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Herman J. Woltring
04-17-1990, 11:34 PM
Dear Biomch-l readers,

Here are a few, mixed items that might be of interest to you. Anyone having
points of potential interest to the readership is cordially invited to post
them to all of us!

Herman J. Woltring

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April '90 PhD-thesis: A.Th.M. Willemsen, Accelerometers for Gait Assessment in
Functional Neuromuscular Stimulation. Biomedical Engineering Division, Depart-
ment of Electrical Engineering, University of Twente, P.O. Box 217, NL-7500 AE
ENSCHEDE, The Netherlands. ISBN 90-9003338-6, SISO 601.9 UDC 616.8-71(043.3).

The research in this thesis was conducted within the Bio-Informatics section
of the Faculty of Electrical Engineering at the University of Twente, in colla-
boration with Research and Innovation Department at the Rehabilitation Centre
"Het Roessingh" in Enschede.

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In reply to Mike Whittle's posting on internal and external moments last week:
some information is available in David A. Winter's 1979 book "Biomechanics of
Human Movement" (Wiley-Interscience, New York - Chicester - Brisbane - Toronto).

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Other points of confusion: when is my varus your valgus ?

An interesting item is Technical Report ISO/TR 9586:1988 (E) "Implants for
Surgery -- Usage of the terms `valgus' and `varus' in orthopaedic surgery" from
the International Organization for Standardization. It is a Type 3 report,
which is issued when "a technical committee has collected data from a different
kind from that which is normally published as an international Standard (`state
of the art', for example)". The reasons for publishing the document are provi-
ded in its Introduction:

This Type 3 Technical Report has been prepared in order to state the
differences in usage of the terms `valgus' and `varus' so that anomalies
of usage, especially in relation to the hip joint, may be clearly
understood and confusion minimized.

The Terminology Working Group (WG 1) of Technical Committee 150 (Implants
for Surgery) of the International Organization for Standardization (ISO)
has for some years been discussing the terms `valgus' and `varus' in an
attempt to reach agreed definitions. The terms have been in use for cen-
turies but their meaning seems to have varied from time to time. The
present usage has developed in a haphazard manner, such that consistent
definition of the terms seems to be impossible.

A discussion paper (document ISO/TC 150/WG 1 N 59) was prepared by ISO/TC
150/WG 1 and circulated widely throughout the world for comment. The results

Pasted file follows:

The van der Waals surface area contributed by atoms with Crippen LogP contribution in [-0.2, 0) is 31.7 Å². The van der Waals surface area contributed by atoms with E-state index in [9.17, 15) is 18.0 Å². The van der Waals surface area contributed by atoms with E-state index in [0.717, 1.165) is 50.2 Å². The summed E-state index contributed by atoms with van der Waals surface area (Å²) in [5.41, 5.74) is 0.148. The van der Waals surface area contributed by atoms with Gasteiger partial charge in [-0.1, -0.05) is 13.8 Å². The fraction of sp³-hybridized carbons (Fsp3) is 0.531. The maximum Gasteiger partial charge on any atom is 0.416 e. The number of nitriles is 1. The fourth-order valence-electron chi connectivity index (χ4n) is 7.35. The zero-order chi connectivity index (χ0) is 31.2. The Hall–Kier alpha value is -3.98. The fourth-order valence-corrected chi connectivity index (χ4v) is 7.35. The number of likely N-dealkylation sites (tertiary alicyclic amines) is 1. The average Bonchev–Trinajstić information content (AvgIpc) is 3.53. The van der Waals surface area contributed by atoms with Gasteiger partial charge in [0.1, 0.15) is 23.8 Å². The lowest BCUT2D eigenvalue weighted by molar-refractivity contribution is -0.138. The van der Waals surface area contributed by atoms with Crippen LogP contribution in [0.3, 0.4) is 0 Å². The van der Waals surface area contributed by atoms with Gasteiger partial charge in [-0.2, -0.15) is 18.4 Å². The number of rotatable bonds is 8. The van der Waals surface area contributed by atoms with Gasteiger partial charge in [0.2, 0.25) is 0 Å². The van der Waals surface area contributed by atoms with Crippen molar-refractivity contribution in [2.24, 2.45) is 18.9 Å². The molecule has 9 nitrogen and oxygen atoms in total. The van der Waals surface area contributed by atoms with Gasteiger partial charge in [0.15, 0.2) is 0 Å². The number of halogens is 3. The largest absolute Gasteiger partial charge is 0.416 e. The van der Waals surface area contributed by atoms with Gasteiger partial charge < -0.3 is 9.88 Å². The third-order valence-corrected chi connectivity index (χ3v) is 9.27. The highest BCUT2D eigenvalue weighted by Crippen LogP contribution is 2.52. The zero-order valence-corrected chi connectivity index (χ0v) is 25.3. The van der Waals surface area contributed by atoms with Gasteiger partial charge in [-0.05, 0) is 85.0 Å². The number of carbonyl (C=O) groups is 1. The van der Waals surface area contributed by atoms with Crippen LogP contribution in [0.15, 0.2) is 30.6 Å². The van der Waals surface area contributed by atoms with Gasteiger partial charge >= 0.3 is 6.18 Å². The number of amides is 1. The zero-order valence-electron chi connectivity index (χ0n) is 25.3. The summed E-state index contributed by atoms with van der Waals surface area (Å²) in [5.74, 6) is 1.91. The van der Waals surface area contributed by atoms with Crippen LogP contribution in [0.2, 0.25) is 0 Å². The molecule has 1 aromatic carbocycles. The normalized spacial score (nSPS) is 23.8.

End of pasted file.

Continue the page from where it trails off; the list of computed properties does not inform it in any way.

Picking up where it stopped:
of the study of the comments reveal that the terms are now so ingrained in
day-to-day use that it is most unlikely that they can be abandoned or
replaced by alternative terms.

Examples of different use of the terms are:

(1) distal deformities may be compensating for proximal deformities. Perhaps
the commonest example is where `hallux valgus' is associated with a `varus'
deformity of the first metatarsal.

(2) Varus and valgus osteotomy of the upper end of the femur. The confusion
appears to relate to whether the osteotomy is named after the deformity that
surgery is intended to produce, or after the deformity that the surgery is
intended to correct.

Some of the report's final recommendations are:

Since the terms `flexion' or `extension' deformities are common, there
is no real objection against the use of the terms `adduction' or `abduc-
tion' deformities. However, the concern about these two terms being so
similar (dictation or transcription errors) is of considerable importance
and would appear to be a definite drawback.

This Technical Report has been produced because of the significant
international differences in the use of the terms around the hip joint.
It does not appear that complete consensus will be reached in the fore-
seeable future, nor is it likely that the use of the terms will be dis-
continued, so it is important for all those working in the field of
orthopaedics te be aware of these differences.

It is strongly urged that authors should carefully define their usage
of `valgus' and `varus' whenever they use these terms in published work
concerning the hip joint and upper femur. Clinical teachers should draw
the attention of their students to the anomalies, and doctors should be
aware of the problem when transferring patients from country to country.
A simple drawing is probably the safest way of transmitting the information.

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More points of confusion: when is my axis your axis ?

In the wake of the joint angle debate, I had the (mixed) pleasure of having to
retract a previous statement that the joint angle definitions between two clini-
cally relevant software packages for Gait Analysis are different, after a pres-
entation during the San Diego Conference mentioned by Mike Whittle last week.
As it turned out, there were different interpretations of the terms `sagittal,
coronal, and transverse axes'. It appeared that one interpretation was to
view these axes as normal to the planes of the same name, which would make the
sagittal axis identical to a (pure) flexion-extension axis, the coronal axis
identical to a (pure) ab-/ad-duction axis, and the transverse axis a (pure)
endo-/exo-rotation axis. However, Kapandji and many others view the sagittal
axis as a horizontal axis within the sagittal plane, the transverse axis as a
horizontal axis in the coronal plane, etc. Perhaps, ISO's TC 150 / WG 1 should
also address this terminological problem ?